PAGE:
There are more than a thousand islands in the Salish Sea. Some of them are home to good-sized towns, others are inhabited only by wildlife. Either way, the island experience is one of the signatures of this region.
This week in our series “Reflections on the Water,” KPLU environment reporter Liam Moriarty takes a ferry to Gabriola Island, in British Columbia, population about 4,000. He talks with Sheila Malcolmson about the joys and challenges of island living.http://stream.publicbroadcasting.net/production/mp3/kplu/local-kplu-935366.mp3″
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Liam Moriarty: It’s a rainy, misty, November Salish Sea sort of day. I’m on Gabriola Island in a very cozy little house on the shoreline with the fire going and I’m sitting here with Sheila Malcolmson.
How you doing, Sheila?
Sheila Malcomson: Really good, Liam.
Liam: What’s the community like up here?
Sheila: It’s a real mix. You can actually look at the cars at the ferry line-up and get a pretty good sense of where we’re from. There’s lots of people on bikes and scooters. You’ve got trades coming back and forth, and really high end, really expensive cars, and lots of beat up rusted out Subarus with kayaks on the roof.
Liam: I lived on Orcas Island for 16 years from the mid-80s until 2002 or so, and island communities are different, even different from other small rural communities. How does that play out in the composition of your community on Gabriola?
Sheila: I guess people need to make a commitment to get here. They have to choose a certain amount of both isolation from the mainland and also lack of privacy or anonymity.
Liam: One thing I noticed when I moved to Orcas was that if you make an enemy of somebody, you’re going to see them at the post office, you’re going to see them at the grocery store, you’re going to see them at the community center. That creates an imperative where you kind of have to nurture your relationships more carefully than you might in a larger, more anonymous place.
Sheila: No question. People are passionate about issues, whether it’s development decisions or anything. So strong words can be said but I do believe people make a special effort not to make it so personal that they make it uncomfortable at the next pot luck dinner.
Another thing, though, beyond being just a small community, I think on an island we have a real reminder all the time that we have to be inter-reliant in case of an emergency. Power goes down a lot. If there ever is the big earthquake or the huge wildfire that means we have to evacuate the island. So it’s not just we have to get along when we end up pumping gas next to each other at the gas station, but we are vulnerable if we’re not a tight community.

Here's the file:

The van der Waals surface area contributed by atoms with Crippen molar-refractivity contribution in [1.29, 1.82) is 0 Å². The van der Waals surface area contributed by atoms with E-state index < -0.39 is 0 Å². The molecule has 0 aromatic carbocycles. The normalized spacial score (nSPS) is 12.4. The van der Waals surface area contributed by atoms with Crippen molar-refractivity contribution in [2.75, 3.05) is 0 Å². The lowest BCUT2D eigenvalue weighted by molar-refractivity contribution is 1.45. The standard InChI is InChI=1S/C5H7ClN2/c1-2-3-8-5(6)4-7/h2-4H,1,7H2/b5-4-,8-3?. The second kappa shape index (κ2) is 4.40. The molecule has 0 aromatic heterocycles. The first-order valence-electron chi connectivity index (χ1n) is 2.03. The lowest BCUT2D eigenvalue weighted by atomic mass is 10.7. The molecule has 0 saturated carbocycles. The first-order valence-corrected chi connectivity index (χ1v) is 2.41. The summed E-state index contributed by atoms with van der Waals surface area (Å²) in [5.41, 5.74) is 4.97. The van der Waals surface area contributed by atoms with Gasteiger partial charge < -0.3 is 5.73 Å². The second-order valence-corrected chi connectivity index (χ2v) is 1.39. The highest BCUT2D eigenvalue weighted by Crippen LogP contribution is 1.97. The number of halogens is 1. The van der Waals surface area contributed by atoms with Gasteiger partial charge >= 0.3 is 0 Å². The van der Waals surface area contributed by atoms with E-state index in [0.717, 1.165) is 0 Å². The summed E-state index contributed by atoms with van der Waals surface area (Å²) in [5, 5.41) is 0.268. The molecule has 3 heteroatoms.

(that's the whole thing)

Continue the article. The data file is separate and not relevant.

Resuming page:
Liam: Do you find that islands tend to attract people who come here to kind of get away from other places, you know; and perhaps they get so passionate about defending the place because they feel like their back’s against the wall – this is where they came and there’s just nowhere else to go.
Sheila: For sure. I work in local government. We see that kind of passion and that kind of commitment to protecting the place all the time. We certainly have a lot of examples of other islands that have just become completely overrun and damaged. But as well, there’s another side to that; there’s a lot of people who have moved here to escape rules. So it’s very interesting to bump into both the passion to protect the place but also the very strong resistance to being regulated and told to protect the place.
Liam: Regulate the other guy but not me.
Sheila: We hear that all the time. All the time.
Liam: You work with the Islands Trust. Can you explain a little bit what that is?
Sheila: Islands Trust is a unique governance structure; doesn’t exist anywhere else in Canada. It was put in place 36 years ago when the Gulf Islands were under huge development pressure. Governments in Vancouver and Vancouver Island were just allowing subdivision to just go out of control. So the provincial government put in place the Islands Trust Act which had a mandate to preserve and protect.
Liam: Are there things that island communities have to teach mainland communities?
Sheila: I think we have a lot of great examples to show of self sufficiency, of resiliency, of living conservatively and lightly on the land; on trying to make tough decisions in a civil manner that means we can retain our relationships and all get along after the fact.
Liam: Everybody who comes to an island has a story. How did you end up here?
Sheila: Yeah; it was random. I came out the year that I graduated from university; came west. I’d never been beyond Manitoba at that point; came on the train. It was all very romantic. Did a bunch of wilderness-based trips, and then with friends that I met on a kayak trip in the Queen Charlottes, they said why not come back to this great island where we live. If you’re just still traveling, we can get you a little work when you’re there and so I drove on to Gabriola and was instantly enchanted. Almost stayed at that point. It actually took me about five years to extricate myself from the rest of my life.
Liam: You seem pretty happy here.
Sheila: How could you not be? Look at this place! It’s gorgeous.
Liam: Well, Sheila; you’ve got a lovely island here. Thanks for inviting me out and thanks for sitting and talking to me today.
Sheila: Thanks for making the trip, Liam.